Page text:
2. Use a low-fertility potting mix for the soil and sprinkle the seeds sparingly over the top.
  3. Water the seeds, label the pot, and put it in a sunlit area.
  4. Irrigate the seeds regularly with a fine spray.
  5. Once the seedlings sprout, thin them out to 2 inches apart.

4. Carrot Varieties Suitable in North Carolina


  1. Chantenay Red Core this carrot variety is chunky and sturdy, which measures approximately 5-1/2 inches long and 2-1/2 inches wide at the top.
  2. Scarlet Nantes – easy to store and handle various growing conditions. The carrots have a cylindrical shape and measure about 7 inches in length.
  3. Danvers- also referred to as “half-size,” they can reach lengths of about 6 to 7 inches.
  4. Imperatorcharacterized by having roots that are large, smooth, and straight. They reach a length of 8 inches when fully mature.
  5. Boleraoffers a sweet flavor with a crispy texture. They can be harvested when fully mature or as baby carrots. They measure about 6-7 inches in length.

Use this table to know which variety is suitable in your area!

Variety USDA Hardiness Exposure Planting Season Days of Maturity Color
Chantenay Red Core 3-12 Full Sun Spring, fall 65-75 Deep Orange
Scarlet Nantes 2-11 Full Sun Spring, fall 60-75 Red-Orange
Danvers 3-11 Full Sun Spring, fall 70-75 Red-Orange
Imperator 3-12 Full Sun Spring, fall 75-80 Deep Orange
Bolero 3-10 Full Sun Spring, fall 75-80 Bright Orange

Tips for Successful Growing Carrots in NC


  • Soil

The quality of soil is very important when growing carrots in North Carolina. Opt for well-drained soil with enough phosphorus and potassium. However, be cautious with adding nitrogen because excessive amounts lead to oddly shaped carrots.

  • Sunlight

Carrots may be able to tolerate partial shade, but they need full sunlight for proper development. The ideal time for exposure is six to eight hours of direct sunlight each day—the lack of sunshine results in disappointing crop yields.

  • Water

Carrots require an amount of about 1 inch of water every week. However, remember that you don’t need to water them daily. Instead, you should water deeply to soak the soil to a depth of 4 inches every three days.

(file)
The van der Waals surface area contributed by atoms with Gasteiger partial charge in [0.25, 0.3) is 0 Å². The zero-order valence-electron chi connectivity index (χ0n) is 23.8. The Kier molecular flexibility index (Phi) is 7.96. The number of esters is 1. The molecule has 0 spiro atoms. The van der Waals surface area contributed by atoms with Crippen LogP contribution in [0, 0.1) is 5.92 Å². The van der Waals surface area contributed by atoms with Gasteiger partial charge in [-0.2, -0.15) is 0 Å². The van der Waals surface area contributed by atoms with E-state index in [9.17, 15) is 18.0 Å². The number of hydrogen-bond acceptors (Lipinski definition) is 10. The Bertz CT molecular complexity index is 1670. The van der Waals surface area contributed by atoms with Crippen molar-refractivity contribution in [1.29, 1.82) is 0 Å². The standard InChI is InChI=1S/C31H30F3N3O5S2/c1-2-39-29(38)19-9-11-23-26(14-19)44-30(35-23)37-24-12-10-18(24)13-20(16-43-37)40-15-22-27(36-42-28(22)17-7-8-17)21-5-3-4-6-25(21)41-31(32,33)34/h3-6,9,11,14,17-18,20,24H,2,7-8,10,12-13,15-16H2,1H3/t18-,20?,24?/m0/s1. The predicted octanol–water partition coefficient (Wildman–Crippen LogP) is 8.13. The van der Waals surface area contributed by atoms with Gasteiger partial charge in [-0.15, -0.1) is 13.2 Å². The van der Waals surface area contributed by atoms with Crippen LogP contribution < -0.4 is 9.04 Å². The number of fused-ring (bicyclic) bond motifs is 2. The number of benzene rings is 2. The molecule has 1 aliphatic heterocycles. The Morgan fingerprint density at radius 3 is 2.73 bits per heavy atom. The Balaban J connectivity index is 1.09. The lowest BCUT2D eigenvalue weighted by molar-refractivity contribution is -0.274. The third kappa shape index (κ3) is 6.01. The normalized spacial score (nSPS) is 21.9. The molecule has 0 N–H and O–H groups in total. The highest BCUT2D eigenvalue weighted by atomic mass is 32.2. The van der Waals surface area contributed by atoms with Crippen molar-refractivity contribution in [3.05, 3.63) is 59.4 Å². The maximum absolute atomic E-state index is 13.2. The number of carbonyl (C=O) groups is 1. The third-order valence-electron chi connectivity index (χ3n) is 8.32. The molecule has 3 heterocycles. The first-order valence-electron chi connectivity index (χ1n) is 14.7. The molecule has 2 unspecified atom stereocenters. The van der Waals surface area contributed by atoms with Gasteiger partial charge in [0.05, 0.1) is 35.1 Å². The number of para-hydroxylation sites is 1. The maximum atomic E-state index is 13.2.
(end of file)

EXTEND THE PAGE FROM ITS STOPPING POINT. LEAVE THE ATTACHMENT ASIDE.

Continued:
What carrot variety grows the fastest?

Scarlet Nantes is renowned for its fast growth compared to other carrot varieties. You can harvest them after 60 days or earlier if you want them as baby carrots.

What not to plant next to carrots?

You should avoid planting dill, celery, potatoes, and other root vegetables alongside carrots. Root crops need high phosphorus requirements; growing them close together will result in competition and reduced yield.

How do I harvest my carrot plants?

Harvest your carrots using a spade or trowel to loosen the soil around them gently. Then, carefully pull up the carrot from the greens.


Whether direct sowing or container gardening, your journey to harvesting your homegrown carrots is now within reach. Since you have already learned when to plant carrots in North Carolina and essential sowing techniques, rest assured you’ll be bountiful!

So, what are you waiting for? Prepare your carrots, seeds, gardening tools, and nutrient-rich soil. Get ready to sow, grow, and enjoy North Carolina’s homegrown, nutrient-rich delights!

Be the master of your carrot kingdom in no time!

Know the best time for planting onions, collards, garlic, and strawberries in North Carolina here!